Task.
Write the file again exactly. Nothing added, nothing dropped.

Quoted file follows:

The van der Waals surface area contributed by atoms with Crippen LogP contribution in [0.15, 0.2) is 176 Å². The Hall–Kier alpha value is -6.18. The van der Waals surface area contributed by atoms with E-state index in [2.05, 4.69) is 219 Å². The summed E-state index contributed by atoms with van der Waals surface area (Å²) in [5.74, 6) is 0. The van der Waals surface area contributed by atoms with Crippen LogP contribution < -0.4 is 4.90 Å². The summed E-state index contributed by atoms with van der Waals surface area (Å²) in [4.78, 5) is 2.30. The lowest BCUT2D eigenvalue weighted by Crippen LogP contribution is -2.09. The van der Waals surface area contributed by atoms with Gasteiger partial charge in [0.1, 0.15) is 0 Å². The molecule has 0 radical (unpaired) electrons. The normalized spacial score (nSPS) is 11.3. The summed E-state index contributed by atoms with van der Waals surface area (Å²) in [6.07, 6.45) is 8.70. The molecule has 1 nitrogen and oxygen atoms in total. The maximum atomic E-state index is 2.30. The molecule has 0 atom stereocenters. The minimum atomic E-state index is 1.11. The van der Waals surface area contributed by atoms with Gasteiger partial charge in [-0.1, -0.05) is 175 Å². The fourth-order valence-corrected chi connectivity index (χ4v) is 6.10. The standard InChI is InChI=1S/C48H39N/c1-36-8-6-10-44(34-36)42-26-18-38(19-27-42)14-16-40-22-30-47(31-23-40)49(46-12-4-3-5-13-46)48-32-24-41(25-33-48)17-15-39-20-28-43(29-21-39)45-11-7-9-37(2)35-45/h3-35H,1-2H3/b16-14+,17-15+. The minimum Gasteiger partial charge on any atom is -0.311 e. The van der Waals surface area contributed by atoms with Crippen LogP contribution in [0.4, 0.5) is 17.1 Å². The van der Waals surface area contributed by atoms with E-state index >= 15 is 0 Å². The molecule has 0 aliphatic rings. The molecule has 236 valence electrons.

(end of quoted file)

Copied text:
The van der Waals surface area contributed by atoms with Crippen LogP contribution in [0.15, 0.2) is 176 Å². The Hall–Kier alpha value is -6.18. The van der Waals surface area contributed by atoms with E-state index in [2.05, 4.69) is 219 Å². The summed E-state index contributed by atoms with van der Waals surface area (Å²) in [5.74, 6) is 0. The van der Waals surface area contributed by atoms with Crippen LogP contribution < -0.4 is 4.90 Å². The summed E-state index contributed by atoms with van der Waals surface area (Å²) in [4.78, 5) is 2.30. The lowest BCUT2D eigenvalue weighted by Crippen LogP contribution is -2.09. The van der Waals surface area contributed by atoms with Gasteiger partial charge in [0.1, 0.15) is 0 Å². The molecule has 0 radical (unpaired) electrons. The normalized spacial score (nSPS) is 11.3. The summed E-state index contributed by atoms with van der Waals surface area (Å²) in [6.07, 6.45) is 8.70. The molecule has 1 nitrogen and oxygen atoms in total. The maximum atomic E-state index is 2.30. The molecule has 0 atom stereocenters. The minimum atomic E-state index is 1.11. The van der Waals surface area contributed by atoms with Gasteiger partial charge in [-0.1, -0.05) is 175 Å². The fourth-order valence-corrected chi connectivity index (χ4v) is 6.10. The standard InChI is InChI=1S/C48H39N/c1-36-8-6-10-44(34-36)42-26-18-38(19-27-42)14-16-40-22-30-47(31-23-40)49(46-12-4-3-5-13-46)48-32-24-41(25-33-48)17-15-39-20-28-43(29-21-39)45-11-7-9-37(2)35-45/h3-35H,1-2H3/b16-14+,17-15+. The minimum Gasteiger partial charge on any atom is -0.311 e. The van der Waals surface area contributed by atoms with Crippen LogP contribution in [0.4, 0.5) is 17.1 Å². The van der Waals surface area contributed by atoms with E-state index >= 15 is 0 Å². The molecule has 0 aliphatic rings. The molecule has 236 valence electrons.